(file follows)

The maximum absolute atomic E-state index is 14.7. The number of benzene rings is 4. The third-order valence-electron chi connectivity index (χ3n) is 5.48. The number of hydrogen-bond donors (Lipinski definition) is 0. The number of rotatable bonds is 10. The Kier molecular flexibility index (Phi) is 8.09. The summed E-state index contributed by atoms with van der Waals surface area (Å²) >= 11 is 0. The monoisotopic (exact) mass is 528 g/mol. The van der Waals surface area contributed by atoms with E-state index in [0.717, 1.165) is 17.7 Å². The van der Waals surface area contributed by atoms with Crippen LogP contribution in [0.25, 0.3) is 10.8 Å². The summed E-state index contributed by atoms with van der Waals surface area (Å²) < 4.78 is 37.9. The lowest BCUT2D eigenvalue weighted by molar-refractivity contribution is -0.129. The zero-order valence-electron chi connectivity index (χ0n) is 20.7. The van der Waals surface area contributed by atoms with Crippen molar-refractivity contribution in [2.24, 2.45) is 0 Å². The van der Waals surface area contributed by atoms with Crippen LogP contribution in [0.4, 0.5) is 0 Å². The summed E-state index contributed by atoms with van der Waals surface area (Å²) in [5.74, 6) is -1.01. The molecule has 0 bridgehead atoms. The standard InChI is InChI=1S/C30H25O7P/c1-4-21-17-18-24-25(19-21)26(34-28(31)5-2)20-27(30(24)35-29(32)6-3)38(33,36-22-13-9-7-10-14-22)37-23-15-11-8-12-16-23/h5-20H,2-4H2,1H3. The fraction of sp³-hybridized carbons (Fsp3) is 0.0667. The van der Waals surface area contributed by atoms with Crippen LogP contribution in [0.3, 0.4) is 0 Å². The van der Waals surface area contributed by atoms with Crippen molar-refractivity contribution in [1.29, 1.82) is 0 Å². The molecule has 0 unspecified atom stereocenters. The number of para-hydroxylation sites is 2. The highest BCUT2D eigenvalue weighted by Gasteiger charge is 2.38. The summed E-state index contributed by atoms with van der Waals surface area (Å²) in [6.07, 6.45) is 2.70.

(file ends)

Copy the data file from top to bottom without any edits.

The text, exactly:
The maximum absolute atomic E-state index is 14.7. The number of benzene rings is 4. The third-order valence-electron chi connectivity index (χ3n) is 5.48. The number of hydrogen-bond donors (Lipinski definition) is 0. The number of rotatable bonds is 10. The Kier molecular flexibility index (Phi) is 8.09. The summed E-state index contributed by atoms with van der Waals surface area (Å²) >= 11 is 0. The monoisotopic (exact) mass is 528 g/mol. The van der Waals surface area contributed by atoms with E-state index in [0.717, 1.165) is 17.7 Å². The van der Waals surface area contributed by atoms with Crippen LogP contribution in [0.25, 0.3) is 10.8 Å². The summed E-state index contributed by atoms with van der Waals surface area (Å²) < 4.78 is 37.9. The lowest BCUT2D eigenvalue weighted by molar-refractivity contribution is -0.129. The zero-order valence-electron chi connectivity index (χ0n) is 20.7. The van der Waals surface area contributed by atoms with Crippen molar-refractivity contribution in [2.24, 2.45) is 0 Å². The van der Waals surface area contributed by atoms with Crippen LogP contribution in [0.4, 0.5) is 0 Å². The summed E-state index contributed by atoms with van der Waals surface area (Å²) in [5.74, 6) is -1.01. The molecule has 0 bridgehead atoms. The standard InChI is InChI=1S/C30H25O7P/c1-4-21-17-18-24-25(19-21)26(34-28(31)5-2)20-27(30(24)35-29(32)6-3)38(33,36-22-13-9-7-10-14-22)37-23-15-11-8-12-16-23/h5-20H,2-4H2,1H3. The fraction of sp³-hybridized carbons (Fsp3) is 0.0667. The van der Waals surface area contributed by atoms with Crippen LogP contribution in [0.3, 0.4) is 0 Å². The van der Waals surface area contributed by atoms with Crippen molar-refractivity contribution in [1.29, 1.82) is 0 Å². The molecule has 0 unspecified atom stereocenters. The number of para-hydroxylation sites is 2. The highest BCUT2D eigenvalue weighted by Gasteiger charge is 2.38. The summed E-state index contributed by atoms with van der Waals surface area (Å²) in [6.07, 6.45) is 2.70.